And when, inevitably, his daughter froze him out – out of the fear of having every private conversation repeated to the press – he sat down with the Daily Mail for nine hours over three days to rail against Meghan for ‘ghosting him’, proclaiming that he had made her the Duchess she was today and that she would be ‘nothing’ without him.

Honestly, it’s enough to make you weep. You can just about make your peace with siblings (okay, half-siblings) saying awful things about you. But to have your own father spew such bile must be a hard cross to bear. More so since Meghan is now bound by the rules of the British royal family, which entail that one must “never complain, never explain”. So, she has to seethe in private while her father holds forth about how her mother-in-law, the late lamented Princess Diana, would have ‘loathed’ the way Meghan is treating him.

As toxic parents go, Thomas Markle Sr takes not just the biscuit but the entire bakery. He is entitled, obnoxious, narcissistic and impossible to shut up. So, how do you deal with someone like him, without losing your own sanity in the bargain?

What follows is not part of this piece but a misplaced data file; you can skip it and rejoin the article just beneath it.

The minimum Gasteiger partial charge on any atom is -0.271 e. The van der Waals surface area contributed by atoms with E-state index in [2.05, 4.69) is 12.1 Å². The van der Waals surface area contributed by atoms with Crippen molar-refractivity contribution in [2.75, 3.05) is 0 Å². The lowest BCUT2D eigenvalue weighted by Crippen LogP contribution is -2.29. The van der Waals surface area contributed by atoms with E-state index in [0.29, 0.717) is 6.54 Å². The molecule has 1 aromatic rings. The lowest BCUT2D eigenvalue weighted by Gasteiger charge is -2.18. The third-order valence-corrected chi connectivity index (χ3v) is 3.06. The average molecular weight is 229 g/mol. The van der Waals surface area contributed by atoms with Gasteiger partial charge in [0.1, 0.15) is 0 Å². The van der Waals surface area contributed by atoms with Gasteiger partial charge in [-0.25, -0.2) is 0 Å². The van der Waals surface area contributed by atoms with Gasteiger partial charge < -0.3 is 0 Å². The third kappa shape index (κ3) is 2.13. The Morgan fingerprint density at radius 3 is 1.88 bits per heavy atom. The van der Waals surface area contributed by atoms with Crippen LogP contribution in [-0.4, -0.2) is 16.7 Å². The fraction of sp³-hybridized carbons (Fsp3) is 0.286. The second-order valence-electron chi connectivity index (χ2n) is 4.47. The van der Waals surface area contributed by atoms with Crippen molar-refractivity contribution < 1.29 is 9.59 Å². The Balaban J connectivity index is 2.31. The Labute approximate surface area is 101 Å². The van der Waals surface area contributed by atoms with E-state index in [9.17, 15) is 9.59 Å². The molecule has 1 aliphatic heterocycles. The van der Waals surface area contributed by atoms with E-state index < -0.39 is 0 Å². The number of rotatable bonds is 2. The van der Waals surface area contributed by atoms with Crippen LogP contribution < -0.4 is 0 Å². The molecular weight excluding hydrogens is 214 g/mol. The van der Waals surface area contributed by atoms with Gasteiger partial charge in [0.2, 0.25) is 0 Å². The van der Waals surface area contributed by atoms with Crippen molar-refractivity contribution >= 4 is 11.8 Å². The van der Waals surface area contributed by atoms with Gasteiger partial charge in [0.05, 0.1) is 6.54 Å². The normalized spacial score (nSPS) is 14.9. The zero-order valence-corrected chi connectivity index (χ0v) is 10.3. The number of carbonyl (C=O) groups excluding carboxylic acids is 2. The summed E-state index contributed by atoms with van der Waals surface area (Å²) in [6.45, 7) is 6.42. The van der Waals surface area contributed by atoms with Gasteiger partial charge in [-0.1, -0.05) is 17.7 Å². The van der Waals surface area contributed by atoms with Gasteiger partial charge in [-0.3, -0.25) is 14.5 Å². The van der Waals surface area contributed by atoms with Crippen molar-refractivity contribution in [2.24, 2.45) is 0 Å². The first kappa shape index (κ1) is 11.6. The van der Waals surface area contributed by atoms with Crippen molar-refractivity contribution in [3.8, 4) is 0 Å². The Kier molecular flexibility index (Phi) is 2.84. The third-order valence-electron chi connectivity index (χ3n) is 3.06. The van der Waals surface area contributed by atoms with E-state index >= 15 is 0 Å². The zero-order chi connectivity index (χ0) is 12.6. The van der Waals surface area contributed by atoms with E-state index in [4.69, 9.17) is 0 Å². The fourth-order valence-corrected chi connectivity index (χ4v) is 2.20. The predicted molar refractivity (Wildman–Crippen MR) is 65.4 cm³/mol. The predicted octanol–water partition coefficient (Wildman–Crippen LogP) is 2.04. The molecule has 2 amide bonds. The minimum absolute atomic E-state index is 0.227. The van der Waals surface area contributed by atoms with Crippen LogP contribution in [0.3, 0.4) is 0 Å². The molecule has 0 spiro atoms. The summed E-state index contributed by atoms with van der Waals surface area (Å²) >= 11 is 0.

Well, in case you are coping with a Thomas Markle of your own, here are a few pointers.

First off, don’t engage. In that, at least, Meghan Markle has the right idea. The only way to deal with people who bring toxic energy into your life, is to head them off at the pass. Don’t allow them any mindspace. Don’t respond to their micro and macro-aggressions. Meet their every utterance with a wall of silence. It will annoy them no end. It may make them step up their campaign of attrition. But over a period of time, when they are met with no response, they will have to admit defeat and leave you alone. Just be patient and hang in there until that happens.